At TheHealthBoard, we're committed to delivering accurate, trustworthy information. Our expert-authored content is rigorously fact-checked and sourced from credible authorities. Discover how we uphold the highest standards in providing you with reliable knowledge.
Unexplained weight gain can result from an underlying medical condition, taking certain prescription medicines, and unintentional lifestyle changes. Thyroid disorders and hormonal changes are common causes of unexplained weight gain. A decrease in physical activity and an increase in unhealthy food consumption is an obvious cause, but in turn, this can occur as the result of mood disorders. Medications used to treat diabetes and prevent pregnancy can also lead to sudden weight gain.
Hypothyroidism, which is a condition that causes the thyroid gland to produce an insufficient amount of hormones, is a leading cause of unexplained weight gain. When the thyroid does not produce sufficient levels of hormones, it can result in decreased metabolic levels. Other symptoms of the condition include prematurely gray hair, dry and itchy skin, acne, and heightened reactions to cold temperatures. Unexplained fatigue is an additional symptom of the disorder, as is increased weight gain occurring mostly in the body's mid-section.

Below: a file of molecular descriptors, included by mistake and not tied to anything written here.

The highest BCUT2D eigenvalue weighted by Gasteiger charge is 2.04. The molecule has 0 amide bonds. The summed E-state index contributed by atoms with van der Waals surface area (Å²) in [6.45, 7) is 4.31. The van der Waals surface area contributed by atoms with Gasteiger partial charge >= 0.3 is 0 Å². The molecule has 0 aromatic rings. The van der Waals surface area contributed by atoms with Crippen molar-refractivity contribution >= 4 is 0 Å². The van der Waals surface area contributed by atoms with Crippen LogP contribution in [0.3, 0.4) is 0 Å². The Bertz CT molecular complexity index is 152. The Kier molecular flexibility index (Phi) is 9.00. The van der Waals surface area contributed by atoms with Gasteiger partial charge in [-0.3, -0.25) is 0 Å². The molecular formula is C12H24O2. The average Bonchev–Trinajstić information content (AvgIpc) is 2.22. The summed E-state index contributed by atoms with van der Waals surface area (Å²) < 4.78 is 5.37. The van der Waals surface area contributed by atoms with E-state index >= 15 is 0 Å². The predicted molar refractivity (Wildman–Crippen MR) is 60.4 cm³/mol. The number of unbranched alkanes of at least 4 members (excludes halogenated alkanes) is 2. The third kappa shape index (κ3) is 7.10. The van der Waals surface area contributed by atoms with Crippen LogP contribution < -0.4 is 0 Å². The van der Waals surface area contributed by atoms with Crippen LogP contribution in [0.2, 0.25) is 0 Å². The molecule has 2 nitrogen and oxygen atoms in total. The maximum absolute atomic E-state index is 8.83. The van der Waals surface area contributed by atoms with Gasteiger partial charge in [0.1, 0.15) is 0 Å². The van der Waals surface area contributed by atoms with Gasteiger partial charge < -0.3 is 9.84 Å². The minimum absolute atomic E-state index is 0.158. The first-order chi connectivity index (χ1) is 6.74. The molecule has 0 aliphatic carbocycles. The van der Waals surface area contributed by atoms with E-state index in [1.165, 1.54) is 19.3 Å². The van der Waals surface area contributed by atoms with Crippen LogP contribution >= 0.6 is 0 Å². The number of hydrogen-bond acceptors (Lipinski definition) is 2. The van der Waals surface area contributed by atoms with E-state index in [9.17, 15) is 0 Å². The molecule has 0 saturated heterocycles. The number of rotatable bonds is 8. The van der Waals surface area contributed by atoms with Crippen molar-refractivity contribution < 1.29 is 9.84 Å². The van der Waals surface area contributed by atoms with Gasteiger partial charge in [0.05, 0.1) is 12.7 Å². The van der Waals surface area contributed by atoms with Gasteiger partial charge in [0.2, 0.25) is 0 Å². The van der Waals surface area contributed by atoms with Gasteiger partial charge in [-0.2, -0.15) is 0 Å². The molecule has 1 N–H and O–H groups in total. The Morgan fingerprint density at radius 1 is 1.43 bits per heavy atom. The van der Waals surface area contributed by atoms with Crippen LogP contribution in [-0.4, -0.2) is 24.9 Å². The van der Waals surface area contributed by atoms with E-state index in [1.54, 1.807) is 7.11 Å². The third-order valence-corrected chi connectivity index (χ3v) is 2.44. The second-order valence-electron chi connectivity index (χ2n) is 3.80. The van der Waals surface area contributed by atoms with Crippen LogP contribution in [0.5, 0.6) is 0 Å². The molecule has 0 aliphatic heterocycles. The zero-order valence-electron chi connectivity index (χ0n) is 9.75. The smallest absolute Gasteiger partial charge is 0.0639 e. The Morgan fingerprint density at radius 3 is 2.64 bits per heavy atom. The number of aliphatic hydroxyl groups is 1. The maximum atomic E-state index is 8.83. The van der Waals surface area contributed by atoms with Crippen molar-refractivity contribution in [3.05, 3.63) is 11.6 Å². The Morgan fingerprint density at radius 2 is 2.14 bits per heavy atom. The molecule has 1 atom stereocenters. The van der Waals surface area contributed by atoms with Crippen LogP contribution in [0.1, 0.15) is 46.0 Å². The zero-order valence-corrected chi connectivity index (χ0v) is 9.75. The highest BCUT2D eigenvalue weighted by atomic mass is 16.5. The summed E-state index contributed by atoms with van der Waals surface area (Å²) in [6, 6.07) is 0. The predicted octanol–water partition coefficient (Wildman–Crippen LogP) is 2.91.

Steroids and certain prescription medications can lead to unexplained weight gain. Birth control pills have been known to cause sudden weight gain in certain individuals. The hormonal changes that these pills induce are thought to be the cause. Insulin that is used to treat conditions such as diabetes may also lead to unexplained weight gain. The disease, as well as its treatment, tends to influence the body's metabolic activity.
Changes in metabolic rate due to the aging process or conditions that directly influence hormone levels can cause sudden weight gain. Individuals who decrease their activity levels and do not adjust their diets accordingly may see unwanted pounds added onto their physiques. Increasing consumption of fat and carbohydrates can result in extra weight for aging individuals or those with a slower metabolism.
Mood disorders might also lead to unhealthy eating habits. While these habits might prove to be temporary, individuals may not be fully aware of their behavior. Depression can cause individuals to use food as a coping mechanism in order to make them feel better or emotionally "full." Anxiety is another related mood disorder that may drive individuals to abuse food to alleviate fear and high stress levels.
Natural changes that come with age, such as menopause, can directly affect hormone levels and metabolic activity. Weight gain tends to occur in the mid-section with these types of changes. Conditions not related to aging might also result in sudden weight gain. Polycystic ovary syndrome, which increases the amount of androgens past normal levels, is one of those conditions. Hormonal treatments can usually resolve these issues, but the weight gain may take some time to go away.